‘Right to Rehab’ necessary as Scotland’s drug deaths ‘undoubtedly will rise’

Recovery experts have raised the alarm that Scotland’s drug deaths figures “undoubtedly will rise” as people still cannot access rehab and drug treatment programmes.

Douglas Ross will today (Tuesday) join FAVOR Scotland CEO Annemarie Ward, who is also a member of the SNP, to launch a ‘Right to Rehab’ pledge that would enshrine people’s right to access residential rehabilitation services in law, so they can no longer be denied treatment.

Recovery organisation FAVOR Scotland have recently sought senior legal counsel to bring cases to court when people are denied access to rehabilitation or drug treatment.

The ‘Right to Rehab’ policy, which will be brought before the Scottish Parliament in the first week of the new term, contains three parts:

  1. Enshrining a right to the necessary treatment in law.
  2. Producing national standards and referral guidance to increase the accessibility of rehabilitation programmes.
  3. A dedicated, autonomous national funding pot to bypass ADPs and the current broken system.

Scottish Conservative leader Douglas Ross said: “For too long, the government has taken its eye off the ball, by its own admission. Tackling drug deaths has not been a priority and that has to change now. Too many lives have already been lost.

“We will seek to enshrine a Right to Rehab in law to make sure that everyone who wants help gets access to the treatment they need, accompanied by a central fund to bypass the broken system.

“We will keep campaigning and forcing the SNP to act for as long as it takes to improve access to treatment services and get people the help they need to get well.”

FAVOR Scotland CEO Annemarie Ward said: “The situation on the ground is getting worse. Drug death numbers undoubtedly will rise. This is yet another heartbreaking year for the recovery and treatment community.

“We are told funding is coming but it is not reaching the frontline. The current system is broken.

“A postcode lottery has developed and unbelievably, it is people in the hardest hit areas, particularly in Glasgow, who are still being denied access to treatment.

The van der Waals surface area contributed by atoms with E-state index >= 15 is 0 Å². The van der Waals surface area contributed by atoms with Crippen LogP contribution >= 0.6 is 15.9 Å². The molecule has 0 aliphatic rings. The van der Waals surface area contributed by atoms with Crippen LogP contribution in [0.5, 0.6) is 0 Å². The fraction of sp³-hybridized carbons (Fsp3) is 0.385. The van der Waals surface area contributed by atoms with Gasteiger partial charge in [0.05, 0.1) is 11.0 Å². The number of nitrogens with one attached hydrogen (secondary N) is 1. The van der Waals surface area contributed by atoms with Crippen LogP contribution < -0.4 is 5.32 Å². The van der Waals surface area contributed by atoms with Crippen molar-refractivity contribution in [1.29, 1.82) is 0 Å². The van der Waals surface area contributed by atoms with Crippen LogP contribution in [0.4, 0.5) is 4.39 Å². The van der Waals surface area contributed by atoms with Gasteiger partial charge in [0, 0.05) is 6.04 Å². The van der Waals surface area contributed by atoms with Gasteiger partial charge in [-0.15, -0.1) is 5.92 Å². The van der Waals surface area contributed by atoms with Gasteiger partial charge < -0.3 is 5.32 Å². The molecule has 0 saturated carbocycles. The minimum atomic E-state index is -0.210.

“It is not only a problem with residential rehabilitation. We have advocated for a young man in Edinburgh who has waited eight weeks for a methadone script. Who knows how long it will be before he is referred to rehabilitation.

“Denying access to a viable and successful treatment option, particularly when it is refused purely because someone has been prescribed a higher dose of methadone, is a cruel and short-sighted approach.

 “We have sought counsel and, if we can raise the necessary funds, we hope to mount legal challenges every time someone is denied access to rehabilitation services or delayed access to other substance use treatment.

“We have a problem in Scotland that is not being tackled and FAVOR will work with anyone and everyone to force change and save lives.”

Notes

 

The charity FAVOR Scotland are fundraising to raise legal challenges when someone is denied access to treatment. Where possible, please include the donation link in any online stories: paypal.me/FAVORUK 

 

In December, the Scottish Government announced £20 million funding each year would be dedicated to residential rehabilitation programmes, following calls from FAVOR Scotland, Jericho House, and the Scottish Conservatives (The Herald, 14 December 2020, link).

The Right to Rehab policy pledge that Douglas Ross and Annemarie Ward will sign today is as follows -

 

Right to Rehab

Systemic issues are preventing people who want to get better from accessing recovery treatment services. 

The availability of, and access to, residential rehabilitation and drug treatment services varies substantially across the country.

Despite the announcement of funding reserved for rehab programmes in late 2020, people are still unable to obtain access services easily or, in many cases, at all.

There are problems at various stages of the system. Firstly, people are not being referred to rehab treatment often enough. Secondly, even when someone specifically asks for rehab treatment, the referral process can take up to a year. Thirdly, the biggest issue is the ongoing rejection of people who are seeking rehab and recovery services. They are simply being denied access.

Access to medical treatment is a right. Access to rehabilitation and recovery services is a right.

However, at the moment, in the current system, it is not treated as a right.

Therefore, we support the introduction of a ‘Right to Rehab’ in legislation, ensuring that anyone who requests residential rehabilitation treatment must be provided with access to recovery services.

We also support the introduction of clear and detailed national standard and referral guidance, delivered by a working group including people with lived experience, to improve the accessibility of rehab treatment. This would include guidance to medical professionals requiring that every patient who presents seeking help with alcohol and/or drug problems be informed that rehab is an option and, should they register an interest, providing a clear path of referral to accessing that treatment.

Finally, we support the introduction of a national fund that can bypass the existing drug treatment system, including Alcohol and Drug Partnerships, and instead directly invest in rehabilitation treatment services anywhere in Scotland where it is deemed necessary.

This pledge will be brought before the Scottish Parliament within the first week of the new term.

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